You’ve pulled all nighters studying for mid-terms and finals. You’ve labored over group projects and read dozens of textbooks. Now you’re finally about to graduate and enter the real world. Prepare for your new career by learning what it takes to successfully transition from student to full-time employee.
Arrive for work on time. It sounds simple enough, but punctuality can often be a challenge for younger workers. Set yourself apart by making it a priority to always arrive at least five minutes early. You’ll also score major points by sticking around a few minutes past quitting time each day.
Come well-rested. Gone are the days where you can roll into class bleary-eyed and half-awake. Getting enough sleep ensures you’ll be alert and ready to contribute your full potential. That means going to bed early enough each night to get at least seven to eight hours of rest.
Dress professionally. Once you start your career, your wardrobe may require a little sprucing up. Remember, a good rule of thumb is to dress for the job you want, not the job you have. Take note of how leaders at your organization dress, and follow their example.
Limit your consumption of digital media. While texting and checking Facebook and Twitter are great ways to keep in touch with friends, those habits won’t help you make a good impression at a new job. While you’re at work, keep your focus on the task at hand. Resolve to only text, make personal calls, or check social networking sites during breaks or before and after work.
Make sure you understand your role. It’s hard to succeed at something if you don’t know the purpose behind what you’re doing. Is the core of your job increasing sales, improving customer relations, or reducing expenditures? Find out why your company needs you and then focus on doing those tasks to the best of your ability.
Be proactive about requesting additional assignments. Starting out at your new job, you may have periods where you don’t have much to do. Instead of being bored or just trying to look busy, seek out opportunities to help others and learn new things. Let co-workers or your supervisors know that you’re eager to pitch in and take on new challenges.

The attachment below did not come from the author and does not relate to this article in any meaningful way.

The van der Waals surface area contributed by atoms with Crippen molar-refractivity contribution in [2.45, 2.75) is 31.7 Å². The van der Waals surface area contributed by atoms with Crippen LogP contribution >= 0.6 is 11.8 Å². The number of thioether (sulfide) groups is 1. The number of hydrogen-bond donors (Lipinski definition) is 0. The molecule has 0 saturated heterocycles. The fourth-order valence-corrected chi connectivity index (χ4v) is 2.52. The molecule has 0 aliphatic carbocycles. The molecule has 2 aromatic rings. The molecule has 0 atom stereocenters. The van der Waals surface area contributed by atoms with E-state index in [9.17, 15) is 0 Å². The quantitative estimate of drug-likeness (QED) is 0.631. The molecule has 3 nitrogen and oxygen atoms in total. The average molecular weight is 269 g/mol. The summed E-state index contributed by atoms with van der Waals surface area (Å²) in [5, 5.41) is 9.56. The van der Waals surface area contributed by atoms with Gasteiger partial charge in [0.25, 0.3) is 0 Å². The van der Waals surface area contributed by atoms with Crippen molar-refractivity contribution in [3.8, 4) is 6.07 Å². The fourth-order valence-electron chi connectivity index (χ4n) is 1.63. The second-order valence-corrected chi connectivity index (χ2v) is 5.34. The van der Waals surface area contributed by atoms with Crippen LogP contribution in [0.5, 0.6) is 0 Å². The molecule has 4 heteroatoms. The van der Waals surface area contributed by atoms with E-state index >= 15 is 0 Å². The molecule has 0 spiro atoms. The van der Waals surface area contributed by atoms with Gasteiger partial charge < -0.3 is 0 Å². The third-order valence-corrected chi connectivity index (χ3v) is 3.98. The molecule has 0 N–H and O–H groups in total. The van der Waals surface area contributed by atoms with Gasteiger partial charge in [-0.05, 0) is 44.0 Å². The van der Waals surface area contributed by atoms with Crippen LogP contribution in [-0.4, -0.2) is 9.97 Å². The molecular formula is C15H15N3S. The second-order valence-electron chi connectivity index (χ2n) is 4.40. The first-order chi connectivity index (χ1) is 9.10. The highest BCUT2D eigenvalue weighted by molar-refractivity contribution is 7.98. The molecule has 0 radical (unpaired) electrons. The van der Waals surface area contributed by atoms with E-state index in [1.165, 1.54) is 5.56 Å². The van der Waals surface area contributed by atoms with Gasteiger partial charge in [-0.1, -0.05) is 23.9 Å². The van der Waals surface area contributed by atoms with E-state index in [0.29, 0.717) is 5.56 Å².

Be willing to serve others. When you offer your help, be prepared to give it – no matter the task. Don’t be offended if the boss asks you to do seemingly insignificant jobs like make copies or prepare coffee. Instead, consider it an opportunity to show others that you’re a team player.
Find a mentor. To learn the ropes, seek out an individual who excels within your company and ask them if they’d mind sharing a few pointers. They’ll most likely be eager to assist you – people are flattered to be asked for their advice. Co-workers who’ve been around awhile can help you get into the groove at a new job by teaching you the “unwritten rules” at your place of employment.
By preparing yourself for success, you’ll make a great first impression at your new job. Your supervisors will be wowed by your “can do” attitude and professionalism. You may even impress yourself with how much you can achieve when you put your mind to it.
It is strange how people need to be told to be on time these days. For me that is a given.
It seems to me that its not that people have to be told to be on time but that they have to be told to be early. People want to show up ON TIME but don’t take into account that clocks run at slightly different times…if the clock in their home, and the clock in their car and their cell phone and the clock at work are all just a few minutes off that can add up quickly to a noticeable daily tardiness.
That’s a good point, JMM. While it may not work for every job or position, I always try to follow the unspoken “10 minute courtesy” rule of showing up 10 minutes early to get ready, center myself, socialize, and start work on time. Thanks for the comment!
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